When your baby was born, he threw your life completely out of whack for a while. Feedings took hours, and by the time you had him settled, he wanted to eat again.

routinesThe nights were long, exhausting, and unpredictable. You never knew when your baby would sleep. Getting anything done seemed impossible.

By around six months of age, most babies have settled into a sleep routine. They usually sleep for about two hours twice a day, and a longer stretch during the night. Feeding routines are also established, as baby’s stomach begins to process larger meals and can go for three to four hours between feedings.

Your relief is palpable. Finally, you “get” your baby and his needs. You can plan your day and his, get some housework done, or leave instructions for the babysitter, minus the impossible guesswork.

Interestingly enough, as much as you crave predictability and routine, your baby is much the same way. As they grow, infants and toddlers feel safe and secure knowing what comes next and what is expected of them. As they grow and develop little minds and reasoning skills, toddlers are more likely to behave and cooperate with adults within familiar routines and activities.

They depend on the adults in their lives to create and enforce these structures. Toddlers need to be busy and active, and switch activities and environments frequently. This prevents a lot of the “acting out” that has parents pulling out hair.

A healthy, structured day for a two year old may look something like this:

  • 6:30 AM: wake up, drink milk from favorite cup. Look at books, play, or watch 30 minutes of TV.
  • 8:00 AM: Clean-up time. Eat breakfast, get dressed in day clothes. Playtime.
  • 9:45 AM: Go out with Mom or Dad. Take a walk, go shopping, or visit a friend.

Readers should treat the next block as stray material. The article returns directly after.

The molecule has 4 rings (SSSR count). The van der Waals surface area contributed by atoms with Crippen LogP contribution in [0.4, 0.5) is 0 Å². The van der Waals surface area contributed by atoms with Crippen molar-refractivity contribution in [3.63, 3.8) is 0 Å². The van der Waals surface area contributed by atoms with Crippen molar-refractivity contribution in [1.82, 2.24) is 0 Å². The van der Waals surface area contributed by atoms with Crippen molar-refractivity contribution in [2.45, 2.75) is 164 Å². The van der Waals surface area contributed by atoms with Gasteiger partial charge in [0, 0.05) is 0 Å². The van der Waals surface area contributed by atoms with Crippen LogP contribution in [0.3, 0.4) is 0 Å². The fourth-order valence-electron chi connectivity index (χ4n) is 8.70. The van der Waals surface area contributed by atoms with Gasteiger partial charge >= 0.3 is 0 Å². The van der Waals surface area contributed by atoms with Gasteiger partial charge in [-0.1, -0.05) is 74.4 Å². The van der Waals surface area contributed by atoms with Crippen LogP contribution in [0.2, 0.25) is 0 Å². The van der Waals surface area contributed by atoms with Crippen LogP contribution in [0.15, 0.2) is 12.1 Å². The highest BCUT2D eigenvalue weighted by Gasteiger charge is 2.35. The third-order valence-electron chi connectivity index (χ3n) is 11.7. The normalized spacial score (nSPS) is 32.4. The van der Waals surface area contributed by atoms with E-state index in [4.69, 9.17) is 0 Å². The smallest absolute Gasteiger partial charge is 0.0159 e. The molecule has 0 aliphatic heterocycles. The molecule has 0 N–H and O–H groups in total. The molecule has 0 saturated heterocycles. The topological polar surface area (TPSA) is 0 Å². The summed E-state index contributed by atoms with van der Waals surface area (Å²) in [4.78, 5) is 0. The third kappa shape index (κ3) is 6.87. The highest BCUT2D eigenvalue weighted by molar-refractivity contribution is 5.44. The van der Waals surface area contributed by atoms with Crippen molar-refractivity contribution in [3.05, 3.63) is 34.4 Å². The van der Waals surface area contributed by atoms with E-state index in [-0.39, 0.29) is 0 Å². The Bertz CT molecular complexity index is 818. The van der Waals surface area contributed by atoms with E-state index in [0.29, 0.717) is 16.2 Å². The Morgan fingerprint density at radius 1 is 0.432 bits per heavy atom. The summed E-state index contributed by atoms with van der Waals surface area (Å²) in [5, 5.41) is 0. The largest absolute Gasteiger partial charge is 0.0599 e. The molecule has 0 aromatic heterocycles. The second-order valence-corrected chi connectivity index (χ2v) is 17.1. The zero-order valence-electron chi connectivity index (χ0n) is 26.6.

• 12:00 PM: Eat lunch. Take a nap.
  • 2:00 PM: Wake up from nap. Have a snack and a drink. Do an activity with Mom or Dad, like a craft, baking, or housework.
  • 3:45 PM: Go out and visit the park or library. Bring along a fruit or vegetable to munch on.
  • 4:15 PM: Play with play-dough or puzzle at the table while parent cooks dinner.
  • 5:45 PM: Dinner time! Then take a bath or play.
  • 6:30 PM: Get into pajamas. Have story time and cuddle with Mom or Dad.
  • 7:30 PM: Bed time

Many moms and dads are not used to living with a lot of daily structure. If you are one of those, you may enjoy hanging out with friends until late at night, sleeping late in the morning, and doing your own thing during the day. Be aware that the best thing for your child is a consistent, predictable routine. At the very least, providing consistent sleep and meal times helps set up your little one for success.

The above routine may not be exactly right for you, and you can tweak it to meet your own needs. The main thing is to have a predictable, repetitive structure that keeps your child feeling busy, safe and secure.

If you’re not sure how to create a daily routine, talk to a friend, mentor, or your child’s therapist. Find a combination that works for you and your child. Because as much as you need to know what’s coming next, your child needs it, too.